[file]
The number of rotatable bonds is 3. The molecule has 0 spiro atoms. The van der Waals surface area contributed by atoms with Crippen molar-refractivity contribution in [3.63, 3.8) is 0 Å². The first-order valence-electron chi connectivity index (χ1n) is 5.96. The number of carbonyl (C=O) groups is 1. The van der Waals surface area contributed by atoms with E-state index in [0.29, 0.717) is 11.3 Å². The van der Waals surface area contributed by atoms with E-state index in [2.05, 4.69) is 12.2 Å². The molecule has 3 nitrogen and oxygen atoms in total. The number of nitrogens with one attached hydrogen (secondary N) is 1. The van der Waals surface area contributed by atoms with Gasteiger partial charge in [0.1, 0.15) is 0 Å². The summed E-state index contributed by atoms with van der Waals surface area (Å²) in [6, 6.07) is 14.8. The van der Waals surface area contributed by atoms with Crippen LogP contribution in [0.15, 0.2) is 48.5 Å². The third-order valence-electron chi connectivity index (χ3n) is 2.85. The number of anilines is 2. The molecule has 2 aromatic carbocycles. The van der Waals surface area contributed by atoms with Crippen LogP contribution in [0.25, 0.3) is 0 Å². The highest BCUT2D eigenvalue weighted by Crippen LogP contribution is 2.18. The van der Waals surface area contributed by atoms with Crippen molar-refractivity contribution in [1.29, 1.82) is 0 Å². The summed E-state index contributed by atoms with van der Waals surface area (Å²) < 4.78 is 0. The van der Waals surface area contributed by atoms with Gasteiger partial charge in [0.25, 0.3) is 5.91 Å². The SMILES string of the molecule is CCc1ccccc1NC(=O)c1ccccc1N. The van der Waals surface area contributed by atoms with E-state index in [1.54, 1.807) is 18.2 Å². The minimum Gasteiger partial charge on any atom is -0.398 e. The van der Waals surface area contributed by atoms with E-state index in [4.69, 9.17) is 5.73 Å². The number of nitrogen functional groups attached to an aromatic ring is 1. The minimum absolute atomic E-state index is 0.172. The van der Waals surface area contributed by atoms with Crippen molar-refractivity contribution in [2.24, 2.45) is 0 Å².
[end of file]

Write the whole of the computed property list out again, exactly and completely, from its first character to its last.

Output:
The number of rotatable bonds is 3. The molecule has 0 spiro atoms. The van der Waals surface area contributed by atoms with Crippen molar-refractivity contribution in [3.63, 3.8) is 0 Å². The first-order valence-electron chi connectivity index (χ1n) is 5.96. The number of carbonyl (C=O) groups is 1. The van der Waals surface area contributed by atoms with E-state index in [0.29, 0.717) is 11.3 Å². The van der Waals surface area contributed by atoms with E-state index in [2.05, 4.69) is 12.2 Å². The molecule has 3 nitrogen and oxygen atoms in total. The number of nitrogens with one attached hydrogen (secondary N) is 1. The van der Waals surface area contributed by atoms with Gasteiger partial charge in [0.1, 0.15) is 0 Å². The summed E-state index contributed by atoms with van der Waals surface area (Å²) in [6, 6.07) is 14.8. The van der Waals surface area contributed by atoms with Crippen LogP contribution in [0.15, 0.2) is 48.5 Å². The third-order valence-electron chi connectivity index (χ3n) is 2.85. The number of anilines is 2. The molecule has 2 aromatic carbocycles. The van der Waals surface area contributed by atoms with Crippen LogP contribution in [0.25, 0.3) is 0 Å². The highest BCUT2D eigenvalue weighted by Crippen LogP contribution is 2.18. The van der Waals surface area contributed by atoms with Crippen molar-refractivity contribution in [1.29, 1.82) is 0 Å². The summed E-state index contributed by atoms with van der Waals surface area (Å²) < 4.78 is 0. The van der Waals surface area contributed by atoms with Gasteiger partial charge in [0.25, 0.3) is 5.91 Å². The SMILES string of the molecule is CCc1ccccc1NC(=O)c1ccccc1N. The van der Waals surface area contributed by atoms with E-state index in [1.54, 1.807) is 18.2 Å². The minimum Gasteiger partial charge on any atom is -0.398 e. The van der Waals surface area contributed by atoms with E-state index in [4.69, 9.17) is 5.73 Å². The number of nitrogen functional groups attached to an aromatic ring is 1. The minimum absolute atomic E-state index is 0.172. The van der Waals surface area contributed by atoms with Crippen molar-refractivity contribution in [2.24, 2.45) is 0 Å².